Management of the contract / service
Developing a ‘partnering approach’ between you as client and the contractor can be an effective way of managing the contract (and might be an integral part of it). But this can take time to develop, requires trust and a two-way dialogue to ensure that it works. The case studies include examples of partnering approaches and more guidance is available from the Office of Government Commerce.
As client your staff involved in the management of the contract, including those involved in the monitoring, review and audit activities of your service provider, should have sufficient competence to carry out their role effectively. They should consider the contribution of and, where necessary, seek and use expert assistance from others either within your LA (such as in-house safety advisers) or externally (such as consultants, other authorities and LA network groups/forums).
When the service provider is appointed, the contract arrangements should include a robust framework for your monitoring and review of their health and safety practice and performance. Once the contract commences the following should be evident:
- An on-the-ground monitoring regime, run either independently or in conjunction with your service provider, to ensure that those delivering the service are actually working to the agreed methods, and to review the continuing suitability of those working methods. The monitoring practices should always include observation and questioning and have an agreed compliance/risk scaling consistent with BS 18004:2008 or equivalent. Monitoring should reflect the key health and safety performance indicators detailed in the contract;
- Periodic review of all relevant accidents and incidents, ensuring that appropriate action has been taken, and that lessons have been learned/applied more widely;
- Periodic and formal auditing of the health, safety and welfare standards of your service provider; and
- A suitably authoritative contract safety review committee with representatives from you the client LA (such as senior managers and elected members), your service provider and ideally any other parties affected by the contract, which will include the workforce.
To avoid the contract safety review committee becoming a forum for ongoing disputes, the terms of reference and powers should be clearly defined at the contract documentation stage. The committee should be expected to receive reports on the items mentioned above, and should also provide an opportunity for both you the client and your service provider to share matters of mutual interest, such as evolving best practice.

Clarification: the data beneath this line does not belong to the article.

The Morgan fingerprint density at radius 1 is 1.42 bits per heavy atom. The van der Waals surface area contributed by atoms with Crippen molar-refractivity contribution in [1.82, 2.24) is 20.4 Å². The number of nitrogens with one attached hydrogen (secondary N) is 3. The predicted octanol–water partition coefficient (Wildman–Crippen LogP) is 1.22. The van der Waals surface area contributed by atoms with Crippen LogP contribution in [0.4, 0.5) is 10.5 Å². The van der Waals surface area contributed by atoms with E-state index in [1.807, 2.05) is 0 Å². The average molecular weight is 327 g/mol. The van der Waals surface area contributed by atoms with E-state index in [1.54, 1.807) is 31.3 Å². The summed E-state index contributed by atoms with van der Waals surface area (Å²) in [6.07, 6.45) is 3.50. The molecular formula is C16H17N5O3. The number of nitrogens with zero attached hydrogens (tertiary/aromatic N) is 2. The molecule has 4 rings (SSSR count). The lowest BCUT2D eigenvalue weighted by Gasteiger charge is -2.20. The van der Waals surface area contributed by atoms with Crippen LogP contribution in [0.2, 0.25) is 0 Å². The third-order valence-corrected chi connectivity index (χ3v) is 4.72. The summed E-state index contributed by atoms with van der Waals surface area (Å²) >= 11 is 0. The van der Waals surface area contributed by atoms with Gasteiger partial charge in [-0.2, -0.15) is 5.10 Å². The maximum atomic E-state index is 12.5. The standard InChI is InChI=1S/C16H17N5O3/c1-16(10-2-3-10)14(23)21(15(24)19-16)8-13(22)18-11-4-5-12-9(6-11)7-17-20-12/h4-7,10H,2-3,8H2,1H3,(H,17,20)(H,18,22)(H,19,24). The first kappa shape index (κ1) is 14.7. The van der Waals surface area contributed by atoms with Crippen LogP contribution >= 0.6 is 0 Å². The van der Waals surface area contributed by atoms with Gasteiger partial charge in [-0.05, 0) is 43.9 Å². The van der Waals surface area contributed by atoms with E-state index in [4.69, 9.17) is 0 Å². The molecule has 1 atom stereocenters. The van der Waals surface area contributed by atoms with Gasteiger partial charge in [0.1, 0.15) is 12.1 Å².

As the client the detail of your health and safety monitoring regime of your service provider should be proportionate to the level of risk. It should seek to focus on real safety issues in line with the principles of sensible risk management. A balance needs to be struck. If the regime causes your service provider to focus their attention on activities to avoid penalties rather than concentrating on managing real risk, it will devalue the whole process and may result in poor health and safety performance overall.
As client you should not be under the illusion that by merely issuing corrective actions you have discharged your responsibilities. It is important that you engage with your service provider and actively work with them to investigate and tackle underlying causes.
An outline monitoring checklist can be adapted for use by you as client and your service providers. The monitoring and review arrangements of your service provider may identify issues that need to be addressed partly or wholly by you as client. It is important that your arrangements properly cater for this especially if other departments from your LA are involved.
If as client your monitoring and review arrangements identify issues that require changes in your service provider’s practices or performance, and particularly where there may be an immediate risk to employees or the public, then it is important that the your client officers have the competence and necessary authority to intervene and deal with these, or ability to refer matters to those with such authority promptly. It is important that the role of your client officers is clearly identified and agreed.
There may be an element of ‘historical lag’ with existing contracts still having a substantial time period to run before they become due for renewal. However, this must not prevent you as client discharging your legal duties during the lifetime of the contract. You should explore ways to agree variations to existing contracts if their health and safety provisions are found to be inadequate. As client you should review the performance of the contract and your service provider to examine how they have met health and safety expectations and other performance targets throughout the lifetime of the contract, particularly as it draws to an end. There is a real opportunity to use such reviews to inform and benefit future contracts. Both you and your service provider should be involved in such reviews and can learn from the process. Steps should also be taken to involve the workforce in this review process.